Mental Illness and Spiritual Crisis

The shock of being diagnosed with cancer is similar to the shock of being diagnosed with a mental illness.

When this happens, even a person of strong Christian faith can have a crisis of faith.  Experiencing an illness which causes self-destructive actions, psychotic perceptions or impulsive, bad choices can change life forever, and it is in the recovery from illness that faith and identity reforge life to a different level. This new level is hopefully more meaningful, leading to intimacy with God and a world that is more consistent with the tenets of the faith. This is not a simple path, as psychiatric and psychological treatment is not easy.  Recovery is also complicated by unexpected responses from distant as well as intimate life relationships, including those in the family and the church. These responses can either encourage recovery or divert healing, but they can direct the course for the rest of life.

This life experience has been described through time in different contexts and cultures. “Trials,” “sufferings,” “tests,” and “dark night of the soul” can be some of the ways believers have identified their experiences of mental illness.  The terms of psychiatry, and the successful treatments that result from medicine, describe these experiences in a scientific context that supports healing, but this medical science does not attend to spiritual struggles that take place during this “dark night.”  It is no wonder why mental illnesses comprise a majority of the top causes of disability worldwide.  Emotional pain and loss of function are more devastating when spiritual confusion and loss of life meaning is added to the struggle.

Questions of “why God,” “why me,” and “how can you let me suffer ” are just some of the painful cries that circle in the mind of a Christian while in acute mental illness. These questions are asked even by older believers with mature character and deeper spiritual understanding, including pastors and church leaders. This is not different from Job’s cries to God during his sufferings. The Apostle Paul’s “thorn” is an example of these spiritual struggles with a frustrated request for healing despite a victorious Christian life.

Relief from pain and restoration from illness are the hope of medical treatment.  When the relief from pain or restoration to former function is incomplete, the veil of “normal life” is lifted and the brokenness of life on earth is revealed. How then can God still be sovereign and loving? How can suffering be transformed to “delight” as described by Paul?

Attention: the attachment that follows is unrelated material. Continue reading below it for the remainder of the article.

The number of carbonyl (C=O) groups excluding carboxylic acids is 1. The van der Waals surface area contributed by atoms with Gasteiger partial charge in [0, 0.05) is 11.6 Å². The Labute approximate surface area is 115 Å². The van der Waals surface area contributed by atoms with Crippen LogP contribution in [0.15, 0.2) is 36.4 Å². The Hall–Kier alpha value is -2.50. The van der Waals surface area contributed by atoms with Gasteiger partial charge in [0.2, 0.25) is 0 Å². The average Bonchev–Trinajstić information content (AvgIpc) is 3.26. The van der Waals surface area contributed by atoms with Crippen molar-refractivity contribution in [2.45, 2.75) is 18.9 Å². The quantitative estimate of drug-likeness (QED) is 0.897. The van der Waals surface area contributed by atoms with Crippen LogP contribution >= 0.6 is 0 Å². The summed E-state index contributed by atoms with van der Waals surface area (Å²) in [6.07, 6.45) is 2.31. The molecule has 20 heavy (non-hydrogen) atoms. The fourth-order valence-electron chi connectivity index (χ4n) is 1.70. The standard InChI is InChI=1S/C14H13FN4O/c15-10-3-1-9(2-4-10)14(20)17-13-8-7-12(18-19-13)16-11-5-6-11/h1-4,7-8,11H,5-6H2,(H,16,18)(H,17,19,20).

When one suffers from acute mental illness, obtaining good mental health care is crucial for healing and returning to a functional life. For the believer, there is an accompanying deep search for spiritual meaning in the suffering. This requires holding on to our belief of a sovereign God, and experiencing His love above all else despite the pain.  Job’s ability to question his sufferings and not sin, and Paul’s ability to count his thorn as a delight are models for our response and spiritual direction.  Despite severe illness, as followers of Jesus, we can believe in a higher purpose to our suffering.  We hold in faith that God is more powerful, knowledgeable and more loving than our experience of pain and loss of a “normal” life.  With meaning, our suffering and disability can be overcome.  The “dark night” we experience can lead to a transformation of our brokenness, and as with Job and Paul, we can surrender to a life in deeper communion, empowered by Him.

Emotions

Emotions have been devalued and mistrusted in the Evangelical world. After a thirty year career of treating Christians with mental illnesses, I have seen that emotions are crucial to life. Even as Jeremiah describes the heart as deceitful, emotions warn us of danger, connect us to joy, and direct us to love. They teach us what we like and what we don’t like, defining our identity and our God-given specialness, drawing us to relationship. Feelings are the language of the Spirit, and are a key to our spiritual life. This is why illnesses that disrupt emotions are so disabling. Mental illnesses are destructive emotionally, relationally and spiritually. When the Church and its believers can understand and embrace their own emotions, they will be released to grow in themselves, with others, and with God.